The Place of Hell: Topographies, Structures, Genealogies

London ConferencePlace of Hell Axos-Hagios-Ioannes: The Place of Hell. Topographies, Structures, Genealogies
31st May-1st June 2013 at King’s College London and The Warburg Institute
Organised by Dionysios Stathakopoulos and Rembrandt Duits

Attendance is free, but registration is required. Please follow instructions to register and print your ticket at:

Conference Aims and Themes
The aim of this conference is to explore the place Hell occupied within society and art as well as the way Hell was envisaged as a physical place.

A belief in Hell has been a staple of Christian thought from the earliest period of this religion. The depiction of Hell and its denizens – the devil, demons and the punished sinners – has an equally long history going back to at least the sixth century. From the eleventh century onwards, images of Hell become proliferate and more detailed in their presentation of the damned and their torments – in parallel to such texts as the popular Apocalypse of the Virgin.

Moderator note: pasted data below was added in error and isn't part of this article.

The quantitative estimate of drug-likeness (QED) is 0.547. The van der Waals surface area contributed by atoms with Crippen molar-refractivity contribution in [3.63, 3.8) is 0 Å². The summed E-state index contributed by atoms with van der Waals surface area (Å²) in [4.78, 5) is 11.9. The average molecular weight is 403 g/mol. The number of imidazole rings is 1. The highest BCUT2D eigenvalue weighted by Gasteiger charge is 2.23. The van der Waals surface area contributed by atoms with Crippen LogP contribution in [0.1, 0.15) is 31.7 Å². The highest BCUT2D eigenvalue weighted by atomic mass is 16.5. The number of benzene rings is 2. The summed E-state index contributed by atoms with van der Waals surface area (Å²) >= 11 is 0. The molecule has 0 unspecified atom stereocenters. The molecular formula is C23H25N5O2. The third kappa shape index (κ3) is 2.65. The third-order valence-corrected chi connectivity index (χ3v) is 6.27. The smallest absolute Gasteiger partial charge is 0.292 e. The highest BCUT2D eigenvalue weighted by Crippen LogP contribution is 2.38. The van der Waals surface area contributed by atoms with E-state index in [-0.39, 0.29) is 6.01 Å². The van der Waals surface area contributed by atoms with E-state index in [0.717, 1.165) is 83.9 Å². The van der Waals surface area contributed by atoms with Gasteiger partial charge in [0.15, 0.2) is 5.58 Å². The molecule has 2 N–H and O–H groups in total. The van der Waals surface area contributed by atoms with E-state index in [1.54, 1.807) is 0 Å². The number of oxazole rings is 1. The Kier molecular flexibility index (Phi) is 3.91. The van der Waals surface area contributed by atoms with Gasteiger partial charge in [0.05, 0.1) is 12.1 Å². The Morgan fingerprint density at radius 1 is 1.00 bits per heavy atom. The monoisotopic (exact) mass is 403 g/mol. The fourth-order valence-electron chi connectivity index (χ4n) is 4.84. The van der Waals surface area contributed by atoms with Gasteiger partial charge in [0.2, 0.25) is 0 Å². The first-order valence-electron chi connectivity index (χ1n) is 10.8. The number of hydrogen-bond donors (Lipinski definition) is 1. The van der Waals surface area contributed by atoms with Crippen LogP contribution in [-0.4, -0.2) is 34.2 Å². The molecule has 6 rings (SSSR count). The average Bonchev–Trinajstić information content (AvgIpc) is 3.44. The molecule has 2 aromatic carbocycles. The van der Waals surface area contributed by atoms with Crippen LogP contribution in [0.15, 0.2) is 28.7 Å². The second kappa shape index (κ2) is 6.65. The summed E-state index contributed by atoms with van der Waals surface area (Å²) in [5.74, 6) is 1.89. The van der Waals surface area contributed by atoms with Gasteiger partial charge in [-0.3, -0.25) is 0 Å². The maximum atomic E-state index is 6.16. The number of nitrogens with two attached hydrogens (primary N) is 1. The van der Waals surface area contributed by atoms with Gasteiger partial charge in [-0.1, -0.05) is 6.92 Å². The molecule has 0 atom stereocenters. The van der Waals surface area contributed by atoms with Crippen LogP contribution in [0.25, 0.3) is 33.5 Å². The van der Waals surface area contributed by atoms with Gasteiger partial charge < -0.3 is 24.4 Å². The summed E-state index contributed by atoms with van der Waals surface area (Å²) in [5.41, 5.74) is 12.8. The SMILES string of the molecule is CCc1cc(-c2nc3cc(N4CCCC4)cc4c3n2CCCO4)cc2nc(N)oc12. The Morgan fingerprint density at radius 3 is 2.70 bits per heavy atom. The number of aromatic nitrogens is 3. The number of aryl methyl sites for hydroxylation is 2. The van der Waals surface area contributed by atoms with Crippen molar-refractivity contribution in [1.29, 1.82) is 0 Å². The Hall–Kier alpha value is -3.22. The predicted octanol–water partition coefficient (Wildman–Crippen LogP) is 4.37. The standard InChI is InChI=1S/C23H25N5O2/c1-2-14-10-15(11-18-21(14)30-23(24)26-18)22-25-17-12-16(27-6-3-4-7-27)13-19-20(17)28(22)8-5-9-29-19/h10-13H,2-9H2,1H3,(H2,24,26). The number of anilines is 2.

Artists come up with different solutions in picturing the various torments inflicted upon the sinners as well as the places where these torments take place. In the art of the late Byzantine period and the late medieval west, the various figures of the damned are presented with inscriptions detailing the crimes and sins for which they are being punished. In western Europe, literary texts add detail to the vision of Hell as well, starting with the 11th-century Vision of Tondal and culminating in Dante’s Divine Comedy. The images, as well as the texts that we assume they are illustrating, offer a rich field for research. Questions of iconography as well as the exploration of social meanings attached to these powerful representations present themselves. The exploration of developments within the body of texts on and depictions of Hell can be particularly fruitful.

This conference is part of the Leverhulme International Network Project Damned in Hell in the Frescoes of Venetian-Dominated Crete (13th- 17th centuries) managed by Dr Angeliki Lymberopoulou (The Open University) and Prof. Vasiliki Tsamakda (The Johannes Gutenberg University Mainz).

For further information please contact Dr Diana Newall at

or visit

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